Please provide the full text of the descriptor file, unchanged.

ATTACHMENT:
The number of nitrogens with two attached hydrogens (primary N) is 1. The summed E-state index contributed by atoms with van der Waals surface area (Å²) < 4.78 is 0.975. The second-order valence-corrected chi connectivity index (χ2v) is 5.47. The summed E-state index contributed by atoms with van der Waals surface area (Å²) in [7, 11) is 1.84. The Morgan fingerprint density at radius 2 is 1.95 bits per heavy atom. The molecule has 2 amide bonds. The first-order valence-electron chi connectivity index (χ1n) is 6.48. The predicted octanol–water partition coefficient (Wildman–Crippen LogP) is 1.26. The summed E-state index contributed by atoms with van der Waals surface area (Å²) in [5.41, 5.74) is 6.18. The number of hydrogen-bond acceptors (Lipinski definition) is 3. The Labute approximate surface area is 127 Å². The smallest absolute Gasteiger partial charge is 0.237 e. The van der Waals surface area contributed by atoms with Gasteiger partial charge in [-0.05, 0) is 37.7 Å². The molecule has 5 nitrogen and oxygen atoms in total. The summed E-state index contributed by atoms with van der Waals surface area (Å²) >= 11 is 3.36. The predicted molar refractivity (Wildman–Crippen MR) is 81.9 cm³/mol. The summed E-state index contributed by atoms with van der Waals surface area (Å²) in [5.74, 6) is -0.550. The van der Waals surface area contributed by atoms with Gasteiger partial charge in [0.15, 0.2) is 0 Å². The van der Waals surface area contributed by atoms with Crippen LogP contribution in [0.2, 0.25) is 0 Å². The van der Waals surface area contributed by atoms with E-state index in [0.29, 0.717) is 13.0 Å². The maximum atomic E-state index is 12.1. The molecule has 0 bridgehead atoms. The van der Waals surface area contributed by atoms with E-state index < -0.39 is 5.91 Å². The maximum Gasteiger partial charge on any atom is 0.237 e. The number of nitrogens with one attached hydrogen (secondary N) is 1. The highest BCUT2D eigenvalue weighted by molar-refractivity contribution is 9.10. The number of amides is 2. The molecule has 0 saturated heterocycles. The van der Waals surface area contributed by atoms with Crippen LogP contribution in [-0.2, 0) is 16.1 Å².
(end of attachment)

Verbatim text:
The number of nitrogens with two attached hydrogens (primary N) is 1. The summed E-state index contributed by atoms with van der Waals surface area (Å²) < 4.78 is 0.975. The second-order valence-corrected chi connectivity index (χ2v) is 5.47. The summed E-state index contributed by atoms with van der Waals surface area (Å²) in [7, 11) is 1.84. The Morgan fingerprint density at radius 2 is 1.95 bits per heavy atom. The molecule has 2 amide bonds. The first-order valence-electron chi connectivity index (χ1n) is 6.48. The predicted octanol–water partition coefficient (Wildman–Crippen LogP) is 1.26. The summed E-state index contributed by atoms with van der Waals surface area (Å²) in [5.41, 5.74) is 6.18. The number of hydrogen-bond acceptors (Lipinski definition) is 3. The Labute approximate surface area is 127 Å². The smallest absolute Gasteiger partial charge is 0.237 e. The van der Waals surface area contributed by atoms with Gasteiger partial charge in [-0.05, 0) is 37.7 Å². The molecule has 5 nitrogen and oxygen atoms in total. The summed E-state index contributed by atoms with van der Waals surface area (Å²) >= 11 is 3.36. The predicted molar refractivity (Wildman–Crippen MR) is 81.9 cm³/mol. The summed E-state index contributed by atoms with van der Waals surface area (Å²) in [5.74, 6) is -0.550. The van der Waals surface area contributed by atoms with Gasteiger partial charge in [0.15, 0.2) is 0 Å². The van der Waals surface area contributed by atoms with Crippen LogP contribution in [0.2, 0.25) is 0 Å². The van der Waals surface area contributed by atoms with E-state index in [0.29, 0.717) is 13.0 Å². The maximum atomic E-state index is 12.1. The molecule has 0 bridgehead atoms. The van der Waals surface area contributed by atoms with E-state index < -0.39 is 5.91 Å². The maximum Gasteiger partial charge on any atom is 0.237 e. The number of nitrogens with one attached hydrogen (secondary N) is 1. The highest BCUT2D eigenvalue weighted by molar-refractivity contribution is 9.10. The number of amides is 2. The molecule has 0 saturated heterocycles. The van der Waals surface area contributed by atoms with Crippen LogP contribution in [-0.2, 0) is 16.1 Å².